Westminster priest to leave 'family'

July 03, 1994|By Mary Gail Hare | Mary Gail Hare,Sun Staff Writer

Although he is soon to leave the Westminster parish he has called home for five years, the Rev. David Pietropaoli is still working for the children he calls its future.

Two weeks ago, the man whose many duties included the youth ministry at St. John Catholic Church led one last retreat for 32 teen-agers. During the three days of prayer, mixed with sports, at a camp in Pennsylvania, the children "really inspired me," he said.

"By the second day, they had decided it was OK to be Catholic," he said. "They participated in the liturgy -- often sang at the top of their lungs -- and offered good comments in our discussions."

If the church offers its young members its message, "they will be open to it," he said. "The church has a future with the youth."

Before he packed his own books last week, he unpacked the new catechisms children will study in the fall.

"I want to finish all the work, so I can go in peace," said the priest.

As associate pastor at St. John, Father Pietropaoli also has led the adult education program, served as chaplain to the Knights of Columbus and taught a theology course at Mount St. Mary's Seminary in Emmitsburg.

He will say his last Mass at the Monroe Street church at noon July 24. In September, he will travel to Rome to complete work on a doctorate in theology, a two-year project.

Taking leave of the parish, "which has become my family," will be hard, he said.

"I will miss the kindness, tenderness and beauty of the people and the countryside," he said. "Carroll County is a beautiful place with a lot of beautiful people.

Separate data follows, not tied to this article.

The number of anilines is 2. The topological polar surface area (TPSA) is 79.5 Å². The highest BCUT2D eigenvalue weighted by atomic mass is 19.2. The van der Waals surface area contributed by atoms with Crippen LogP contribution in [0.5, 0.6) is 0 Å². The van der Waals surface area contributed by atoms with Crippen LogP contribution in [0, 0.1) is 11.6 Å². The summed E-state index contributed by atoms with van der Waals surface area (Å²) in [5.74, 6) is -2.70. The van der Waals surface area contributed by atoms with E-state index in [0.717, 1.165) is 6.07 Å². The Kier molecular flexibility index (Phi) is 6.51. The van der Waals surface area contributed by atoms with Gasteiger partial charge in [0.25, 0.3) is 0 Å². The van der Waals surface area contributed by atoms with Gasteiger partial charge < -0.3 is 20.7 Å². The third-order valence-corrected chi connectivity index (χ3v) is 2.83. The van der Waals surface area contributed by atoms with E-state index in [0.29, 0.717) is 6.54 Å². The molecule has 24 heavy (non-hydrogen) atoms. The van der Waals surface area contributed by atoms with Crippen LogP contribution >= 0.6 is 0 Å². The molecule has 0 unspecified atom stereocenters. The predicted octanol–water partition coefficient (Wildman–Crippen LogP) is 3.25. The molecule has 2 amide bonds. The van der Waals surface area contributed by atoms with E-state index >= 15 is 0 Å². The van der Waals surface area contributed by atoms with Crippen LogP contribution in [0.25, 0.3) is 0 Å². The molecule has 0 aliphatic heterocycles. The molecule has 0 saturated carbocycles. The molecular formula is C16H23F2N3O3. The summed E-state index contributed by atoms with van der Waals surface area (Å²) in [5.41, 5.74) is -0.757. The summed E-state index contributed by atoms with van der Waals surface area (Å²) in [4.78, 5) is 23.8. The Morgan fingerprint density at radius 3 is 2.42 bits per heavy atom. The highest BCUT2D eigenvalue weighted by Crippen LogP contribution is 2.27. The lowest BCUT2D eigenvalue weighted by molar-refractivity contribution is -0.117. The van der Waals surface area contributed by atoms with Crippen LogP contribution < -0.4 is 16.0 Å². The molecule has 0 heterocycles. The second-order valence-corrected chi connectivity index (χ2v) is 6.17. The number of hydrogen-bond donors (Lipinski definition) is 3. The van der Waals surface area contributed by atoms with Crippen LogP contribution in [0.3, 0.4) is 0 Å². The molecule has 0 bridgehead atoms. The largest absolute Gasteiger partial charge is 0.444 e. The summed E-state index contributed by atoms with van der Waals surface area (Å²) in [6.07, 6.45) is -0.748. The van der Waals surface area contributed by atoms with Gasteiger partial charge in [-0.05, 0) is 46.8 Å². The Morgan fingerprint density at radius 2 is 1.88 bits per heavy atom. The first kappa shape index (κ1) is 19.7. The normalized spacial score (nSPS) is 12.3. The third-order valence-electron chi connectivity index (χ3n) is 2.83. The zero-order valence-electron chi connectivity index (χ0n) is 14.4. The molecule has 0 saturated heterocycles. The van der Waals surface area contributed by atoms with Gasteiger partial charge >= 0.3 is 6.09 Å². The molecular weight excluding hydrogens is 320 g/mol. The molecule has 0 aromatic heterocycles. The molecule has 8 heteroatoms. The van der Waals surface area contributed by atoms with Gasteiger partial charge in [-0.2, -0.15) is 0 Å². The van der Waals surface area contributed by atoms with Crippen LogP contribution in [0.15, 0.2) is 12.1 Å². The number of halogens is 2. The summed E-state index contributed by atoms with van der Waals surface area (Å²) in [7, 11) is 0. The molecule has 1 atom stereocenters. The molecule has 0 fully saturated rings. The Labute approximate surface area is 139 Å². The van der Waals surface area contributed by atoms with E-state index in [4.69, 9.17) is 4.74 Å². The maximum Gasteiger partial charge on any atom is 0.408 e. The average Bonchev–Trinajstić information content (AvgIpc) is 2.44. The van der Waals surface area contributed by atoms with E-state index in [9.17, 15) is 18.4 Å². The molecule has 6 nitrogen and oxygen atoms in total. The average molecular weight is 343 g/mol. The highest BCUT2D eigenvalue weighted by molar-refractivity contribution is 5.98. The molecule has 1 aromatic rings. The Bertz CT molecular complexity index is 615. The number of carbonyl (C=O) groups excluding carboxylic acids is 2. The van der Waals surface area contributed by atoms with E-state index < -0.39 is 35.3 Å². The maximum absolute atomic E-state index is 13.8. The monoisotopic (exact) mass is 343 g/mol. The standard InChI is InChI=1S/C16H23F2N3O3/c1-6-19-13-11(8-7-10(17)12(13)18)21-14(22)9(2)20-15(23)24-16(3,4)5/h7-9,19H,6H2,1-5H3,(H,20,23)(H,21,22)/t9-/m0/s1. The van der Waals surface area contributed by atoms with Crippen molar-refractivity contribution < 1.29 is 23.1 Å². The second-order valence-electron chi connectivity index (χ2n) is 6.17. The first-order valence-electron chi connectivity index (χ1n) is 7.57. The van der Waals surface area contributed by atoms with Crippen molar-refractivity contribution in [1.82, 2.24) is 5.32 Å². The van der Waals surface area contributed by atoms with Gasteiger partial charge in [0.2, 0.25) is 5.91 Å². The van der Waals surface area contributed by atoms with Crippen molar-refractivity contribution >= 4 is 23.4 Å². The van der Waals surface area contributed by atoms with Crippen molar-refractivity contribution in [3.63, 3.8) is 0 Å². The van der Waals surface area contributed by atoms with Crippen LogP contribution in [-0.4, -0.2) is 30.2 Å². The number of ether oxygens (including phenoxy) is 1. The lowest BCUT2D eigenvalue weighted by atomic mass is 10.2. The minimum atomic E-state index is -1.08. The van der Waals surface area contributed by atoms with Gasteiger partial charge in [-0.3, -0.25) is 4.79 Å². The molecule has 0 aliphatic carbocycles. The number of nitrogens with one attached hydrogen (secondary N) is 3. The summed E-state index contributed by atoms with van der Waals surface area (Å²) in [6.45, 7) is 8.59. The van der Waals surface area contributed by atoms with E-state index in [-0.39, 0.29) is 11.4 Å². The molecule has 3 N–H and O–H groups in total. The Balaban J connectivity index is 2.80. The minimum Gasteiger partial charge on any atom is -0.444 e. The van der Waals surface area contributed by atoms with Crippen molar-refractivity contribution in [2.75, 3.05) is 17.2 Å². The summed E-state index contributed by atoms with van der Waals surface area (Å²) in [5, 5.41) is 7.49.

"I'm not a rambler. I like roots, stability and a place to call home."

The Archdiocese of Baltimore transfers associate pastors every five years. While the 41-year-old priest obeys the policy, he questions it.

"The priesthood is the instrument of faith in the lives of people," he said. "It helps more if you know those people."

His weekly homilies follow the same themes but, after five years, "I can word them in a way that I know touches people here."

He defers to the authority of his church, he said.

"There are other sheep I must tend," he said, paraphrasing Scripture.

"You have to be disposed for the work of the church wherever it might be."

Before he accepts another parish assignment, Father Pietropaoli will return to the seminary at the Gregorian University in Rome, where he was ordained in 1984.

He will leave for Italy on Sept. 7, after taking time to "brush up on my languages."

The yearlong research that precedes his thesis writing requires reading aptitude in five languages. He said he is comfortable with English, Italian, French and Spanish, but his German is a little rusty.

By July 1996, he said, he will be ready for a new assignment, which he hopes will be at another parish.

"I would miss parish life too much if I wasn't reassigned," he said. "Parishioners have enthusiasm for the faith, the church and for discipleship."

The Rev. John Dobranski, the new associate pastor, will arrive at St. John on Aug. 1 from St. Andrew by the Bay in Annapolis.

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